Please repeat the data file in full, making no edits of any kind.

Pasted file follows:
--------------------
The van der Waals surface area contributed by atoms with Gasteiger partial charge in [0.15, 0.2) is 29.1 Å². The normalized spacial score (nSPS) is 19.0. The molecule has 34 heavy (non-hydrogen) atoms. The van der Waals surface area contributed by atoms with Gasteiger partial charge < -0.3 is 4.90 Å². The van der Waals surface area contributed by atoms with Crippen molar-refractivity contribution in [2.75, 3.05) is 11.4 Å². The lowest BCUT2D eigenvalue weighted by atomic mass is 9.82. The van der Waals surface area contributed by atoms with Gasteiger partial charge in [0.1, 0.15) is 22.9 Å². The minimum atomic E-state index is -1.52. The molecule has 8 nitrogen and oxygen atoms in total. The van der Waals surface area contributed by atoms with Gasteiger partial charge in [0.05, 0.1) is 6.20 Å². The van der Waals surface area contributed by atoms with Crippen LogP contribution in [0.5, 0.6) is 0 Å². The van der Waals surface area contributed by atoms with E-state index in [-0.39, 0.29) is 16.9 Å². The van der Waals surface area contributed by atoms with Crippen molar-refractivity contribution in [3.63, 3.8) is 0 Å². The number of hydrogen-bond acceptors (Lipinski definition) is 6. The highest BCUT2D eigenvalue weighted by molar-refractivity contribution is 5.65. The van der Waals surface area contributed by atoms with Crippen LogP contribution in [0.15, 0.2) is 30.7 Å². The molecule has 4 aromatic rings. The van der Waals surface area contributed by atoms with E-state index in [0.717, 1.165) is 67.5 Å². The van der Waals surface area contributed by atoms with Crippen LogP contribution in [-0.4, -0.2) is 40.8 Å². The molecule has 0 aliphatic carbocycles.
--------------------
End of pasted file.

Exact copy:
The van der Waals surface area contributed by atoms with Gasteiger partial charge in [0.15, 0.2) is 29.1 Å². The normalized spacial score (nSPS) is 19.0. The molecule has 34 heavy (non-hydrogen) atoms. The van der Waals surface area contributed by atoms with Gasteiger partial charge < -0.3 is 4.90 Å². The van der Waals surface area contributed by atoms with Crippen molar-refractivity contribution in [2.75, 3.05) is 11.4 Å². The lowest BCUT2D eigenvalue weighted by atomic mass is 9.82. The van der Waals surface area contributed by atoms with Gasteiger partial charge in [0.1, 0.15) is 22.9 Å². The minimum atomic E-state index is -1.52. The molecule has 8 nitrogen and oxygen atoms in total. The van der Waals surface area contributed by atoms with Gasteiger partial charge in [0.05, 0.1) is 6.20 Å². The van der Waals surface area contributed by atoms with Crippen LogP contribution in [0.5, 0.6) is 0 Å². The van der Waals surface area contributed by atoms with E-state index in [-0.39, 0.29) is 16.9 Å². The van der Waals surface area contributed by atoms with Crippen molar-refractivity contribution in [3.63, 3.8) is 0 Å². The number of hydrogen-bond acceptors (Lipinski definition) is 6. The highest BCUT2D eigenvalue weighted by molar-refractivity contribution is 5.65. The van der Waals surface area contributed by atoms with Crippen LogP contribution in [0.15, 0.2) is 30.7 Å². The molecule has 4 aromatic rings. The van der Waals surface area contributed by atoms with E-state index in [0.717, 1.165) is 67.5 Å². The van der Waals surface area contributed by atoms with Crippen LogP contribution in [-0.4, -0.2) is 40.8 Å². The molecule has 0 aliphatic carbocycles.